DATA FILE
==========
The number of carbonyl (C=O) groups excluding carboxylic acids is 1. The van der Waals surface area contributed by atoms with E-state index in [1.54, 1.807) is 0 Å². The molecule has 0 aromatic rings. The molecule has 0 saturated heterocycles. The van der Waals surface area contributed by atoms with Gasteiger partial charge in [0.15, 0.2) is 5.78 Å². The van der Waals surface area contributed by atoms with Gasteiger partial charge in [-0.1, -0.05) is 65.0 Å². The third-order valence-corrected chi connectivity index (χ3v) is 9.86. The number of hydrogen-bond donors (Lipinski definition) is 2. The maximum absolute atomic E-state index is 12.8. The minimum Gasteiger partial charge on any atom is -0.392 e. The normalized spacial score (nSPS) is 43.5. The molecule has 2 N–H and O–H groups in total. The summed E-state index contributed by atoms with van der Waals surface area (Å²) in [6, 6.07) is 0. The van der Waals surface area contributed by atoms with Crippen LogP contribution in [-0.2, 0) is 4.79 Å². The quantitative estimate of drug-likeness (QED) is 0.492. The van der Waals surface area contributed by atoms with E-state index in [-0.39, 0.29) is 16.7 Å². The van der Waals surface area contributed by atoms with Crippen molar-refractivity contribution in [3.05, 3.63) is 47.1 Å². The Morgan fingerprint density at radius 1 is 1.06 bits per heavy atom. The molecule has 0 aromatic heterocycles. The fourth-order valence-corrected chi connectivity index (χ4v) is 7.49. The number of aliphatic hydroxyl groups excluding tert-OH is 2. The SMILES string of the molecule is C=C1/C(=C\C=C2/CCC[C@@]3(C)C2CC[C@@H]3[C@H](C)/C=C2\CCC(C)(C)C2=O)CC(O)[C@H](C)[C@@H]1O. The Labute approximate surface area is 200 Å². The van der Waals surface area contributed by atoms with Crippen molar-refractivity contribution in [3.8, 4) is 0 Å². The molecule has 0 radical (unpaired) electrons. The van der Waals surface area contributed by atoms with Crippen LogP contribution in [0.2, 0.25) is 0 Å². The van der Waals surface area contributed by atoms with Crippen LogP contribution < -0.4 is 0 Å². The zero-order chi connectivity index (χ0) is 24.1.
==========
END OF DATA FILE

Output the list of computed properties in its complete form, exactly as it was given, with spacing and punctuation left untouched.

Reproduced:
The number of carbonyl (C=O) groups excluding carboxylic acids is 1. The van der Waals surface area contributed by atoms with E-state index in [1.54, 1.807) is 0 Å². The molecule has 0 aromatic rings. The molecule has 0 saturated heterocycles. The van der Waals surface area contributed by atoms with Gasteiger partial charge in [0.15, 0.2) is 5.78 Å². The van der Waals surface area contributed by atoms with Gasteiger partial charge in [-0.1, -0.05) is 65.0 Å². The third-order valence-corrected chi connectivity index (χ3v) is 9.86. The number of hydrogen-bond donors (Lipinski definition) is 2. The maximum absolute atomic E-state index is 12.8. The minimum Gasteiger partial charge on any atom is -0.392 e. The normalized spacial score (nSPS) is 43.5. The molecule has 2 N–H and O–H groups in total. The summed E-state index contributed by atoms with van der Waals surface area (Å²) in [6, 6.07) is 0. The van der Waals surface area contributed by atoms with Crippen LogP contribution in [-0.2, 0) is 4.79 Å². The quantitative estimate of drug-likeness (QED) is 0.492. The van der Waals surface area contributed by atoms with E-state index in [-0.39, 0.29) is 16.7 Å². The van der Waals surface area contributed by atoms with Crippen molar-refractivity contribution in [3.05, 3.63) is 47.1 Å². The Morgan fingerprint density at radius 1 is 1.06 bits per heavy atom. The molecule has 0 aromatic heterocycles. The fourth-order valence-corrected chi connectivity index (χ4v) is 7.49. The number of aliphatic hydroxyl groups excluding tert-OH is 2. The SMILES string of the molecule is C=C1/C(=C\C=C2/CCC[C@@]3(C)C2CC[C@@H]3[C@H](C)/C=C2\CCC(C)(C)C2=O)CC(O)[C@H](C)[C@@H]1O. The Labute approximate surface area is 200 Å². The van der Waals surface area contributed by atoms with Crippen molar-refractivity contribution in [3.8, 4) is 0 Å². The molecule has 0 radical (unpaired) electrons. The van der Waals surface area contributed by atoms with Crippen LogP contribution in [0.2, 0.25) is 0 Å². The van der Waals surface area contributed by atoms with Crippen LogP contribution < -0.4 is 0 Å². The zero-order chi connectivity index (χ0) is 24.1.